Beware New IRS Partnership/LLC Audit and Assessment Rules
Federal Tax Alert
You may have heard that the IRS’s ability to audit partnerships (including multi-member LLCs) will be greatly enhanced due to changes made by the recent Bipartisan Budget Act of 2015. The new rules apply to tax years beginning after 2017, which may sound far off, but partnerships need to use this time to prepare for the changes by amending their agreements, selecting a new Partnership Representative (PR), and making decisions that will affect internal operations for years to come. The IRS will be ramping up its partnership audit efforts and training auditors. Congress projects these new procedures to generate more than $9.3 billion in new revenue over a 10-year period.
Currently, few partnerships are audited by the IRS, in large part because the agency cannot assess partnerships directly, but instead must pursue each partner for its share of any assessment, often through multiple tiers. The default rule under the Budget Act requires the IRS to assess the partnership if filing errors are detected during an audit, and the PR must then quickly decide whether the partnership itself (the current partners, indirectly) or those who were partners during the audit period should pay the assessment.
First and foremost, a PR should be designated well before the end of 2017. The PR will be the sole contact person with the IRS auditor and is authorized to make all decisions regarding how to handle the audit, whether to appeal the assessment or settle, and whether the partnership will “push out” the assessment to the former partners or pay the assessment itself. The partnership and all its partners will be bound by actions taken by the PR in connection with partnership audits.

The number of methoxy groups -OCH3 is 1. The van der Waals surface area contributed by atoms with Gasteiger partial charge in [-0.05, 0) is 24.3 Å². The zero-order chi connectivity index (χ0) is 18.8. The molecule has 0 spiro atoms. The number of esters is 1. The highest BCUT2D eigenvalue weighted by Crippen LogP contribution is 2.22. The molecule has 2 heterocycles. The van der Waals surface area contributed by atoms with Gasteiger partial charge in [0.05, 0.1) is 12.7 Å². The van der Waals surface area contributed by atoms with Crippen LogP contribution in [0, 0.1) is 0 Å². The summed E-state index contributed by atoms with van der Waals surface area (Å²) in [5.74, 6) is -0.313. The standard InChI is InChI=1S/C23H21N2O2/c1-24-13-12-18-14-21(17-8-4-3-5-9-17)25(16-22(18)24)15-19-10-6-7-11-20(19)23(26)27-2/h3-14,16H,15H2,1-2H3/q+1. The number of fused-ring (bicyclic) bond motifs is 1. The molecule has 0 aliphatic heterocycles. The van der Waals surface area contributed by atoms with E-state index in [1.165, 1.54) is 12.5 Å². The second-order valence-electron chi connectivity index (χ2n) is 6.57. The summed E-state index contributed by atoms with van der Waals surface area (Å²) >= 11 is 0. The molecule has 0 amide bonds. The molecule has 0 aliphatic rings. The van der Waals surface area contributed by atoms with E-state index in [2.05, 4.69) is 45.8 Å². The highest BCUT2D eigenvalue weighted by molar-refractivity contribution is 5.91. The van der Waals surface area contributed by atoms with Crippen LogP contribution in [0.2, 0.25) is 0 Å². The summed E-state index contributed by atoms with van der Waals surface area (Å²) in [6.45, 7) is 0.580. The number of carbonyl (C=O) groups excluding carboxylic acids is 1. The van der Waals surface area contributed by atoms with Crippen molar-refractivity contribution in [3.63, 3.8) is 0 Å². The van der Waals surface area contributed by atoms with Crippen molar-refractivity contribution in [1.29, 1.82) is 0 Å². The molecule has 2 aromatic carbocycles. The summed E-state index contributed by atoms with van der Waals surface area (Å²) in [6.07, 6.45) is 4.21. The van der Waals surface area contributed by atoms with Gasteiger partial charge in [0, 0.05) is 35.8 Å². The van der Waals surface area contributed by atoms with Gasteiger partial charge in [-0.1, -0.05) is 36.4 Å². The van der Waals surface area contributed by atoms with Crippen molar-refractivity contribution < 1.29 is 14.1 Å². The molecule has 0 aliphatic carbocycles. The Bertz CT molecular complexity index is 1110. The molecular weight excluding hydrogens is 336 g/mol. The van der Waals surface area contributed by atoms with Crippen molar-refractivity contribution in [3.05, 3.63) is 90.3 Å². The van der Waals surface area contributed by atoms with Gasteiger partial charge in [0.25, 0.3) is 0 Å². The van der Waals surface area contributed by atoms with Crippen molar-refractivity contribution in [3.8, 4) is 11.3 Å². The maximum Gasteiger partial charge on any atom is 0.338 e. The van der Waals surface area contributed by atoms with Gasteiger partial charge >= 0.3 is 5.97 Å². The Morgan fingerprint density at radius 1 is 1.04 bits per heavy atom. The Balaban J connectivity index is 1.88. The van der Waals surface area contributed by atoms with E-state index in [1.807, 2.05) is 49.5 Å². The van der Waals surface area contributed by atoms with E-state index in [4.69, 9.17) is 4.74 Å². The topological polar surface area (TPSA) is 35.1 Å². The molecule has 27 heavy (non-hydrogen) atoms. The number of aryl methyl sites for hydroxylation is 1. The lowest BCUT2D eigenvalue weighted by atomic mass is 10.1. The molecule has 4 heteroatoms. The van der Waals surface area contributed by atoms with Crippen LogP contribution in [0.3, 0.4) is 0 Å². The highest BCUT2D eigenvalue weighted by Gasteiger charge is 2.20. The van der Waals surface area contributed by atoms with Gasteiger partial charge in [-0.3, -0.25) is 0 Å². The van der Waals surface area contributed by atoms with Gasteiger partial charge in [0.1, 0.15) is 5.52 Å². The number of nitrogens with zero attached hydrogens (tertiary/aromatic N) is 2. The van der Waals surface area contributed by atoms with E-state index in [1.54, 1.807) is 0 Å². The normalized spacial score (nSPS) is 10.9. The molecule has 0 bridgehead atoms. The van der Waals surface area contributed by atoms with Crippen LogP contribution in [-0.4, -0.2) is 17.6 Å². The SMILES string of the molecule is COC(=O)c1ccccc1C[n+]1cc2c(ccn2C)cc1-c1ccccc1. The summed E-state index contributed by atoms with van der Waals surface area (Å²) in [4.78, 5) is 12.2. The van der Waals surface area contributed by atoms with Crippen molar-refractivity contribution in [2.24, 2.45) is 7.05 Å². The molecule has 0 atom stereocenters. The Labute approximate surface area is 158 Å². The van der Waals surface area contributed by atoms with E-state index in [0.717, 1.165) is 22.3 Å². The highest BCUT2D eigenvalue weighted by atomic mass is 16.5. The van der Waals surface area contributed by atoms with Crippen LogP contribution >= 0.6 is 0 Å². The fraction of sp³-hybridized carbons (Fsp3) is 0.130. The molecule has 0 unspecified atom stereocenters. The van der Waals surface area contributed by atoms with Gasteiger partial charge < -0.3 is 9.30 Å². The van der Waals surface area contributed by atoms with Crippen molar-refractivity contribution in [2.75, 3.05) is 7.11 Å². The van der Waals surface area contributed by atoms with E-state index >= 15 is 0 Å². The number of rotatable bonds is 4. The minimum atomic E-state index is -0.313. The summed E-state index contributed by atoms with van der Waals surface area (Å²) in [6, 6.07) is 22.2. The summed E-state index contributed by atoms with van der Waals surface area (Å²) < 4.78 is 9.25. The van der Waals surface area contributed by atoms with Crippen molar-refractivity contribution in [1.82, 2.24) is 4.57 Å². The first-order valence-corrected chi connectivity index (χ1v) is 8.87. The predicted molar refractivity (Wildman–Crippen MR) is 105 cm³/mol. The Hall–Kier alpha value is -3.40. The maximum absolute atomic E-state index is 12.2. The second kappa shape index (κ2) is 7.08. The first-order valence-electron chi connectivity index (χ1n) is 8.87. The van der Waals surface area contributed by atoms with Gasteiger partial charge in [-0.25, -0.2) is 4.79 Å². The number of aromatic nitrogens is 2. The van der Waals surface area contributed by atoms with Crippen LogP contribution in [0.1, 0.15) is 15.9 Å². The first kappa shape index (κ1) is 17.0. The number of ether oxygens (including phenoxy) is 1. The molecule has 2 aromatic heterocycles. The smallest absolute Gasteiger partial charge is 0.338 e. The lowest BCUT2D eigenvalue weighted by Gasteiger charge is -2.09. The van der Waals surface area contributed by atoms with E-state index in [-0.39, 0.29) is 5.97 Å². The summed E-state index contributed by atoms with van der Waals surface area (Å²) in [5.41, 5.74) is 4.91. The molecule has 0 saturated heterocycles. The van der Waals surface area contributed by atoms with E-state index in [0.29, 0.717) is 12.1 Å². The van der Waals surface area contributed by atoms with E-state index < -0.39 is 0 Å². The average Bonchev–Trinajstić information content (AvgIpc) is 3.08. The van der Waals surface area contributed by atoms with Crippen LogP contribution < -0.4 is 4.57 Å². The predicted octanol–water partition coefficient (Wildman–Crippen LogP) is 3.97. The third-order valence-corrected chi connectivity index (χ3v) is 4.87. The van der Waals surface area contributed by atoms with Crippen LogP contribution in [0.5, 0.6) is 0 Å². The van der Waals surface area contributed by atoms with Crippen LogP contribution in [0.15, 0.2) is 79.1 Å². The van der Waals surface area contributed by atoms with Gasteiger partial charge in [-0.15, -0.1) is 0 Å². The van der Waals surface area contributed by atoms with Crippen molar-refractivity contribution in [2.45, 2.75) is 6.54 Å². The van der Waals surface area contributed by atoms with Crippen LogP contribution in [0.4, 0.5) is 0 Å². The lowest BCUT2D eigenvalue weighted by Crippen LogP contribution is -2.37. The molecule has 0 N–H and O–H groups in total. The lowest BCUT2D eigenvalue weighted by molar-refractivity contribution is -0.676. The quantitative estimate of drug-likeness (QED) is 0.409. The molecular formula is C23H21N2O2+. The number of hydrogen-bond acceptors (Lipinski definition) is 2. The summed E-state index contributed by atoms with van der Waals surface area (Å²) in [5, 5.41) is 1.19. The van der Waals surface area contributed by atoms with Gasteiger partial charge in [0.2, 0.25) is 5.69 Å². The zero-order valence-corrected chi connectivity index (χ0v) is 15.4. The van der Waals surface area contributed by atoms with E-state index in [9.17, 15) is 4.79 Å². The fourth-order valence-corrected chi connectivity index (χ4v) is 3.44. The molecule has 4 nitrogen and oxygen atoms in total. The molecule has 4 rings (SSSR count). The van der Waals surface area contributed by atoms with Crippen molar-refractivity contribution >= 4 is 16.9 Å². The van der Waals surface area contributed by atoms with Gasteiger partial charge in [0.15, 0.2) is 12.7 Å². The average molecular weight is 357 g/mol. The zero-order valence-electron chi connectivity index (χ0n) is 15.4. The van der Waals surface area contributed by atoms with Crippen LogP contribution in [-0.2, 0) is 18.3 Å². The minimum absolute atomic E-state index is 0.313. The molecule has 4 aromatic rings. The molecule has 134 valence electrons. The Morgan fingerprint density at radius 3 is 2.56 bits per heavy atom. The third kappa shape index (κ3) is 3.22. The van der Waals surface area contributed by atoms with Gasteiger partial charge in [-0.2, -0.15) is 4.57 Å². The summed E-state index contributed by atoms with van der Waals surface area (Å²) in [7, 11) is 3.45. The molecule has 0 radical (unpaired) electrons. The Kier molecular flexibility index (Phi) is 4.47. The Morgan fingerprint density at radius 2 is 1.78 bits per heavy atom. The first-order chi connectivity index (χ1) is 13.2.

Initially, the PR (we think) makes the decision about whether the partnership can opt-out of the new rules, and the first step is determining whether that option is available based on head count. The partnership must have 100 or fewer partners, and all partners must be either individuals, S corporations, C corporations, or estates of deceased partners. If you have an S corporation partner, then you must count each of its shareholders for this purpose. And if even one of the partners is another partnership/LLC, a disregarded single-member LLC (unless future guidance says otherwise) or a trust, the partnership is automatically thrown into the new regime. No opt-out.
Your company’s current tax matters partner or tax matters member is automatically fired for tax years after 2017, and if a new PR hasn’t been designated, the IRS will have the authority to designate one for you. So start thinking about (1) who the new PR should be, (2) what level of indemnification will be afforded to them against any costs or liabilities that may be incurred in acting in that role, and (3) the level of accountability they will have to the company and its partners. The PR need not be a partner.
A final warning: If you’re contemplating a new business venture that will be classified as a partnership for tax purposes (including an LLC or joint venture) or if you need to amend an existing agreement, then these changes should be incorporated into the new or revised agreement immediately, even though detailed guidance from the IRS on many aspects of the Budget Act isn’t expected to be released until later this year. If you have any questions regarding these changes or wish for us to review current partnership/operating agreements and make suggestions for changes, please contact one of us (email@example.com, firstname.lastname@example.org or email@example.com).